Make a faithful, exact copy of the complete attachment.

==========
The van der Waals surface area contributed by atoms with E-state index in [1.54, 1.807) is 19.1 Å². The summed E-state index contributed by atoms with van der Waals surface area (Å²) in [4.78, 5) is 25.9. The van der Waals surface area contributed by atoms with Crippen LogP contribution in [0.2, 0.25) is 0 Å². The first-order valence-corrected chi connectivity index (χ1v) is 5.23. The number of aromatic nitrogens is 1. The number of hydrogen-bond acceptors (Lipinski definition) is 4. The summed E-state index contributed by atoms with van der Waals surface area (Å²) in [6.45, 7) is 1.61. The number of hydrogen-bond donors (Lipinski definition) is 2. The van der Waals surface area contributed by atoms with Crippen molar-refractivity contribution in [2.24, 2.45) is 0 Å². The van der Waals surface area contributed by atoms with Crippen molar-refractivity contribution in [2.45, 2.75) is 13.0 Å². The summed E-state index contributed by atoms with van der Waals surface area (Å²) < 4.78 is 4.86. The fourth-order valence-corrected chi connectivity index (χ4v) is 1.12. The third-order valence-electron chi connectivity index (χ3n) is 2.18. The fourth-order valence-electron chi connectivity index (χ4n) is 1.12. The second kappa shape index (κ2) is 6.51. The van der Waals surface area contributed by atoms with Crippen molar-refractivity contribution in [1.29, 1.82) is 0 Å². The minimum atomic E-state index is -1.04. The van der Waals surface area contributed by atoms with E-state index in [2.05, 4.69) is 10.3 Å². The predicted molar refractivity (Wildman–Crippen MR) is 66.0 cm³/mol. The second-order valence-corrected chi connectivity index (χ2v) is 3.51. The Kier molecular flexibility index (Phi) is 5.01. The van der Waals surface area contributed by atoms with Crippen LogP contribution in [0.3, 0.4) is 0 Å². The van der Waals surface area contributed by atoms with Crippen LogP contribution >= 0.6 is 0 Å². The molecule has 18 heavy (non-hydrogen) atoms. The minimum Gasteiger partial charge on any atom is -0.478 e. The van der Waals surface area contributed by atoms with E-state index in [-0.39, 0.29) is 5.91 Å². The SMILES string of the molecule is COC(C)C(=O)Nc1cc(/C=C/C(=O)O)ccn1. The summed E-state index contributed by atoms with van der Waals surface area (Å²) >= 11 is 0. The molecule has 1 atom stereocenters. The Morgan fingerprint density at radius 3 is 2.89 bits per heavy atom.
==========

The van der Waals surface area contributed by atoms with E-state index in [1.54, 1.807) is 19.1 Å². The summed E-state index contributed by atoms with van der Waals surface area (Å²) in [4.78, 5) is 25.9. The van der Waals surface area contributed by atoms with Crippen LogP contribution in [0.2, 0.25) is 0 Å². The first-order valence-corrected chi connectivity index (χ1v) is 5.23. The number of aromatic nitrogens is 1. The number of hydrogen-bond acceptors (Lipinski definition) is 4. The summed E-state index contributed by atoms with van der Waals surface area (Å²) in [6.45, 7) is 1.61. The number of hydrogen-bond donors (Lipinski definition) is 2. The van der Waals surface area contributed by atoms with Crippen molar-refractivity contribution in [2.24, 2.45) is 0 Å². The van der Waals surface area contributed by atoms with Crippen molar-refractivity contribution in [2.45, 2.75) is 13.0 Å². The summed E-state index contributed by atoms with van der Waals surface area (Å²) < 4.78 is 4.86. The fourth-order valence-corrected chi connectivity index (χ4v) is 1.12. The third-order valence-electron chi connectivity index (χ3n) is 2.18. The fourth-order valence-electron chi connectivity index (χ4n) is 1.12. The second kappa shape index (κ2) is 6.51. The van der Waals surface area contributed by atoms with Crippen molar-refractivity contribution in [1.29, 1.82) is 0 Å². The minimum atomic E-state index is -1.04. The van der Waals surface area contributed by atoms with E-state index in [2.05, 4.69) is 10.3 Å². The predicted molar refractivity (Wildman–Crippen MR) is 66.0 cm³/mol. The second-order valence-corrected chi connectivity index (χ2v) is 3.51. The Kier molecular flexibility index (Phi) is 5.01. The van der Waals surface area contributed by atoms with Crippen LogP contribution in [0.3, 0.4) is 0 Å². The van der Waals surface area contributed by atoms with Crippen LogP contribution >= 0.6 is 0 Å². The molecule has 18 heavy (non-hydrogen) atoms. The minimum Gasteiger partial charge on any atom is -0.478 e. The van der Waals surface area contributed by atoms with E-state index in [-0.39, 0.29) is 5.91 Å². The SMILES string of the molecule is COC(C)C(=O)Nc1cc(/C=C/C(=O)O)ccn1. The summed E-state index contributed by atoms with van der Waals surface area (Å²) >= 11 is 0. The molecule has 1 atom stereocenters. The Morgan fingerprint density at radius 3 is 2.89 bits per heavy atom.